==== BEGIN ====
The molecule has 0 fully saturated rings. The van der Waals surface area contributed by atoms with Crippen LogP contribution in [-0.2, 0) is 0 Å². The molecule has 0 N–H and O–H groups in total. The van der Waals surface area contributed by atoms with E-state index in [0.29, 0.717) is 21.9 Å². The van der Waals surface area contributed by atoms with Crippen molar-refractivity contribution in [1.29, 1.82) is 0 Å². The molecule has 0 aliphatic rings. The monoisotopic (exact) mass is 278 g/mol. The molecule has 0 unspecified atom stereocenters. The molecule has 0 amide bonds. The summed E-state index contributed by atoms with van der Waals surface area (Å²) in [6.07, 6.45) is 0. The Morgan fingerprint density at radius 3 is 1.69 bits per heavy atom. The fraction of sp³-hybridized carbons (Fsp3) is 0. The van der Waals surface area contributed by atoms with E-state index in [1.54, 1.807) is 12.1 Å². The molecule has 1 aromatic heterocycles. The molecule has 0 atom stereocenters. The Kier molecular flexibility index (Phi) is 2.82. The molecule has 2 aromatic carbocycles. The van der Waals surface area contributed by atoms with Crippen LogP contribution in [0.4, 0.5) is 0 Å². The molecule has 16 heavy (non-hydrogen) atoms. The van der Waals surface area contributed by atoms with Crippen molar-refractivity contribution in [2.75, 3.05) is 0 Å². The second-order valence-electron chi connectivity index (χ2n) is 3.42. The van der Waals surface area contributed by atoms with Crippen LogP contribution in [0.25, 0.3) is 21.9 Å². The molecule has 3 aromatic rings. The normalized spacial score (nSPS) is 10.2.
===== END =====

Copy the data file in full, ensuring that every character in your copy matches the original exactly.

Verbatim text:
The molecule has 0 fully saturated rings. The van der Waals surface area contributed by atoms with Crippen LogP contribution in [-0.2, 0) is 0 Å². The molecule has 0 N–H and O–H groups in total. The van der Waals surface area contributed by atoms with E-state index in [0.29, 0.717) is 21.9 Å². The van der Waals surface area contributed by atoms with Crippen molar-refractivity contribution in [1.29, 1.82) is 0 Å². The molecule has 0 aliphatic rings. The monoisotopic (exact) mass is 278 g/mol. The molecule has 0 unspecified atom stereocenters. The molecule has 0 amide bonds. The summed E-state index contributed by atoms with van der Waals surface area (Å²) in [6.07, 6.45) is 0. The Morgan fingerprint density at radius 3 is 1.69 bits per heavy atom. The fraction of sp³-hybridized carbons (Fsp3) is 0. The van der Waals surface area contributed by atoms with E-state index in [1.54, 1.807) is 12.1 Å². The molecule has 1 aromatic heterocycles. The molecule has 0 atom stereocenters. The Kier molecular flexibility index (Phi) is 2.82. The molecule has 2 aromatic carbocycles. The van der Waals surface area contributed by atoms with Crippen LogP contribution in [0.4, 0.5) is 0 Å². The molecule has 16 heavy (non-hydrogen) atoms. The van der Waals surface area contributed by atoms with Crippen molar-refractivity contribution in [2.75, 3.05) is 0 Å². The second-order valence-electron chi connectivity index (χ2n) is 3.42. The van der Waals surface area contributed by atoms with Crippen LogP contribution in [0.25, 0.3) is 21.9 Å². The molecule has 3 aromatic rings. The normalized spacial score (nSPS) is 10.2.